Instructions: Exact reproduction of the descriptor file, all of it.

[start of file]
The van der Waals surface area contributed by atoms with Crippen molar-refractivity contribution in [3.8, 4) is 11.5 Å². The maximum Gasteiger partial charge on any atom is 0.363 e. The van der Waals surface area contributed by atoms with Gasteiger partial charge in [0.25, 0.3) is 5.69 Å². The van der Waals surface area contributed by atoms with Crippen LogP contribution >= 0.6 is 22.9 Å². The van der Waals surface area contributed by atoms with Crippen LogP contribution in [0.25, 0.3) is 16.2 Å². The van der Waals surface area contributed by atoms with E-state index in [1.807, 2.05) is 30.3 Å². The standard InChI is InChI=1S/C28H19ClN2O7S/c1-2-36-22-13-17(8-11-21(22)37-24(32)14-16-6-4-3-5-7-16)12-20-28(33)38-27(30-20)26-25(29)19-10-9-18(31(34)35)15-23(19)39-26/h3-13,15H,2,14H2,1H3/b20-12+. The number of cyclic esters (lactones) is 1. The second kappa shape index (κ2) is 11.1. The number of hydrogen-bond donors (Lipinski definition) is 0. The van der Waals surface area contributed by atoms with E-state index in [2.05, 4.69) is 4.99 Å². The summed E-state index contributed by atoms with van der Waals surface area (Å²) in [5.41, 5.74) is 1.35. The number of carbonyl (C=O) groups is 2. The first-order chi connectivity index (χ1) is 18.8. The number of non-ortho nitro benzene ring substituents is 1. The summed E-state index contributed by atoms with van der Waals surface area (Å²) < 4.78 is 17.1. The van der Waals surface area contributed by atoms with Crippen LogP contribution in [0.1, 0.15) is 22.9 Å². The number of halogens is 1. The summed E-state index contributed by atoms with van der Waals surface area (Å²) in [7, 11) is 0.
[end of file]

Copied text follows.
The van der Waals surface area contributed by atoms with Crippen molar-refractivity contribution in [3.8, 4) is 11.5 Å². The maximum Gasteiger partial charge on any atom is 0.363 e. The van der Waals surface area contributed by atoms with Gasteiger partial charge in [0.25, 0.3) is 5.69 Å². The van der Waals surface area contributed by atoms with Crippen LogP contribution >= 0.6 is 22.9 Å². The van der Waals surface area contributed by atoms with Crippen LogP contribution in [0.25, 0.3) is 16.2 Å². The van der Waals surface area contributed by atoms with E-state index in [1.807, 2.05) is 30.3 Å². The standard InChI is InChI=1S/C28H19ClN2O7S/c1-2-36-22-13-17(8-11-21(22)37-24(32)14-16-6-4-3-5-7-16)12-20-28(33)38-27(30-20)26-25(29)19-10-9-18(31(34)35)15-23(19)39-26/h3-13,15H,2,14H2,1H3/b20-12+. The number of cyclic esters (lactones) is 1. The second kappa shape index (κ2) is 11.1. The number of hydrogen-bond donors (Lipinski definition) is 0. The van der Waals surface area contributed by atoms with E-state index in [2.05, 4.69) is 4.99 Å². The summed E-state index contributed by atoms with van der Waals surface area (Å²) in [5.41, 5.74) is 1.35. The number of carbonyl (C=O) groups is 2. The first-order chi connectivity index (χ1) is 18.8. The number of non-ortho nitro benzene ring substituents is 1. The summed E-state index contributed by atoms with van der Waals surface area (Å²) < 4.78 is 17.1. The van der Waals surface area contributed by atoms with Crippen LogP contribution in [0.1, 0.15) is 22.9 Å². The number of halogens is 1. The summed E-state index contributed by atoms with van der Waals surface area (Å²) in [7, 11) is 0.